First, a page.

Quentin (Q) has always had a crush on his next door neighbor, Margo Roth Spiegelman. She is way out of his league, so he settles for admiring her from afar. Then, one night she invites him along on a midnight crusade for revenge. After one night of pulling pranks, she is gone. Q is determined to find her and with the help of his friends, he searches for the clues she has left behind. As he tries to unravel the mystery of what happened to Margo, Q learns more about her (and himself) that he thought possible.
There are many similarities between Looking for Alaska and Paper Towns. The dynamic between the two characters is almost identical–an impossibly beautiful, smart, and funny girl and the average boy who pines for her. However, in Paper Towns, the author explores the concept of how we imagine other people. Paper Towns has been criticized for its one-dimensional characters, but Margo is intended to be one-dimensional at first. With Q for a narrator, the reader only gets his perspective which is clouded by his infatuation with Margo (Green, n.d., Questions). As Q finds the clues Margo left behind, he begins to learn more about her private self vs. the public self everyone knew at school. Green uses this process of discovery to raise questions about the self. A person’s public persona is often very different from how she acts when she’s alone. Which of these personas is more genuine? Can there be only one true persona?
Walt Whitman’s Leaves of Grass plays a central role in this book and it is often taught in schools in conjunction with Paper Towns. Whitman’s quote “I contain multitudes” illustrates Green’s message that people are multifaceted and whole (Green, n.d., Questions).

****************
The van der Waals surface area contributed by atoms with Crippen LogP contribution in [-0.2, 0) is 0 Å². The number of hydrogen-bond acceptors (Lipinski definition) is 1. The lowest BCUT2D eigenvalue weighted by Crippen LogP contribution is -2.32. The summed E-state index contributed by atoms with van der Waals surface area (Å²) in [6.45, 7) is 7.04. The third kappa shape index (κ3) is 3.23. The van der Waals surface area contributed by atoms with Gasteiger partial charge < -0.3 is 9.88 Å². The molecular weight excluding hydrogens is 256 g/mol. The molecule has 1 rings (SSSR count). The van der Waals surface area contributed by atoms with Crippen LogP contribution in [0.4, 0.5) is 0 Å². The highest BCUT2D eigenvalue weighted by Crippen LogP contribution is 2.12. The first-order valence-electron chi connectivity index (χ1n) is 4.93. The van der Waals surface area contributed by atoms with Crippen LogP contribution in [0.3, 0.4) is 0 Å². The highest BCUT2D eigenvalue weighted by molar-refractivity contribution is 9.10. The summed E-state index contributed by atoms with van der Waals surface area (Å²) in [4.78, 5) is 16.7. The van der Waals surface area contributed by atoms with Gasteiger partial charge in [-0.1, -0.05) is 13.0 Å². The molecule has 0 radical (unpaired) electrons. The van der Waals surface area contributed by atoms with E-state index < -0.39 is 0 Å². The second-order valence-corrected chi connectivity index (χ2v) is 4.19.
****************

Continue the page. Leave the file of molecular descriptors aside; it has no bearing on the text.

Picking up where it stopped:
Paper Towns works on a number of levels. As mentioned above, it is a wonderful introduction to the concept of the self and how our view of others defines who we are. Quentin is in love with Margo, but how much does he really know about her? What does Q’s view of his dream girl say about himself? Green says that Margo’s last name (Spiegelman) “means ‘mirror-maker’ in German…Margo functions as a mirror to other characters in the novel. What they see when they look at Margo ends up a lot more about them than it says about Margo herself.” (Green, n.d., Questions).
Secondly, it’s a great mystery. Green won the Edgar Award for Paper Towns in 2009. The story slowly unfolds and the reader learns about Margo right along with Q, who thought he knew her very well. To determine the meaning of the clues, Q must try to think like Margo. As he gets better at looking at things from her perspective, he begins to form a more complete idea of her complexity.
Thirdly, it has teen appeal. The mystery structures the story and keeps it from getting bogged down in philosophy. Q might be quietly pining away for the girl who barely knows he exists, but his friends Radar and Ben have big personalities and provide comic relief throughout the book. The characters pull a series of midnight pranks and go on a marathon roadtrip, activities that would certainly hold a teen reader’s interest. There is an element of improbability to the story–Margo’s character is outlandish and “larger than life” and the characters engage in activities, such as breaking into a theme park at night, which might seem unlikely, but not impossible. Much like An Abundance of Katherines, Paper Towns does not portray anything that is literally impossible, and therefore the book balances on the edge of what is believable. Paper Towns reads like someone recounting their favorite, crazy memories from high school.
Book Pairing Idea
Feed by M.T. Anderson
Although these two books are vastly different in terms of genre, setting, and plot, they both explore what it means to be human and how we perceive each other, especially in relationships. Discussed as a pair, these two books would create very interesting discussions.
Green, J. (2008). Paper Towns [Kindle edition]. Retrieved from Amazon.com
Green, J. (n.d.). Questions about Paper Towns (SPOILERS!). In John Green: New York Times Bestselling Author. Retrieved May 8, 2014, from http://johngreenbooks.com/pt-questions/.